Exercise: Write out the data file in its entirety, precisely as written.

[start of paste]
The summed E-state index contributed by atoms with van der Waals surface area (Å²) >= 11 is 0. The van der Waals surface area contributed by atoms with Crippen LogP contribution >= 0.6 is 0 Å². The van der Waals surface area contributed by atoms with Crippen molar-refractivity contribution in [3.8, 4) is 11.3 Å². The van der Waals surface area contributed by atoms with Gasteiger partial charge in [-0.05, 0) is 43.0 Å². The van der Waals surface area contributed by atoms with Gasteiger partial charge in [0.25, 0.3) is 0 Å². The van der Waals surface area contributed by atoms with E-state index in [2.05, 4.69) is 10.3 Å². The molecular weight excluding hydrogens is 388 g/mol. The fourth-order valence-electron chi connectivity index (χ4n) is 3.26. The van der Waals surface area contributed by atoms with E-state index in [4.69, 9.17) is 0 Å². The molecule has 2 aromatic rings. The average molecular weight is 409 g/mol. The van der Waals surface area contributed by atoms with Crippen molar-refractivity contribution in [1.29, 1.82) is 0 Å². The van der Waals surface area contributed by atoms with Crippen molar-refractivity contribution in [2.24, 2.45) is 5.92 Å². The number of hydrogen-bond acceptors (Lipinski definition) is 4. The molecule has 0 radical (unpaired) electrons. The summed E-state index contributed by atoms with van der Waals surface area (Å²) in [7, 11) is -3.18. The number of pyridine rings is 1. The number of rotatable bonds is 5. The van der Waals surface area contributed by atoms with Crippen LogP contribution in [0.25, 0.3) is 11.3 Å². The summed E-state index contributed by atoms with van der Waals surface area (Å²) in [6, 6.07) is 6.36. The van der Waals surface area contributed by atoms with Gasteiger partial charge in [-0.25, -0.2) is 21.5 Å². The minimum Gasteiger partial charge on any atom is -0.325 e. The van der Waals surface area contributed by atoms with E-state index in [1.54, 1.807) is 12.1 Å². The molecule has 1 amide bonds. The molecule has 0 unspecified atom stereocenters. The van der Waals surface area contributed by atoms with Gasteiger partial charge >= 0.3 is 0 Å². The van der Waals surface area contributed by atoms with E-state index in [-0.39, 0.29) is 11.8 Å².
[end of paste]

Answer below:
The summed E-state index contributed by atoms with van der Waals surface area (Å²) >= 11 is 0. The van der Waals surface area contributed by atoms with Crippen LogP contribution >= 0.6 is 0 Å². The van der Waals surface area contributed by atoms with Crippen molar-refractivity contribution in [3.8, 4) is 11.3 Å². The van der Waals surface area contributed by atoms with Gasteiger partial charge in [-0.05, 0) is 43.0 Å². The van der Waals surface area contributed by atoms with Gasteiger partial charge in [0.25, 0.3) is 0 Å². The van der Waals surface area contributed by atoms with E-state index in [2.05, 4.69) is 10.3 Å². The molecular weight excluding hydrogens is 388 g/mol. The fourth-order valence-electron chi connectivity index (χ4n) is 3.26. The van der Waals surface area contributed by atoms with E-state index in [4.69, 9.17) is 0 Å². The molecule has 2 aromatic rings. The average molecular weight is 409 g/mol. The van der Waals surface area contributed by atoms with Crippen molar-refractivity contribution in [1.29, 1.82) is 0 Å². The van der Waals surface area contributed by atoms with Crippen molar-refractivity contribution in [2.24, 2.45) is 5.92 Å². The number of hydrogen-bond acceptors (Lipinski definition) is 4. The molecule has 0 radical (unpaired) electrons. The summed E-state index contributed by atoms with van der Waals surface area (Å²) in [7, 11) is -3.18. The number of pyridine rings is 1. The number of rotatable bonds is 5. The van der Waals surface area contributed by atoms with Crippen LogP contribution in [0.25, 0.3) is 11.3 Å². The summed E-state index contributed by atoms with van der Waals surface area (Å²) in [6, 6.07) is 6.36. The van der Waals surface area contributed by atoms with Gasteiger partial charge in [-0.25, -0.2) is 21.5 Å². The minimum Gasteiger partial charge on any atom is -0.325 e. The van der Waals surface area contributed by atoms with E-state index in [1.54, 1.807) is 12.1 Å². The molecule has 1 amide bonds. The molecule has 0 unspecified atom stereocenters. The van der Waals surface area contributed by atoms with Gasteiger partial charge >= 0.3 is 0 Å². The van der Waals surface area contributed by atoms with E-state index in [-0.39, 0.29) is 11.8 Å².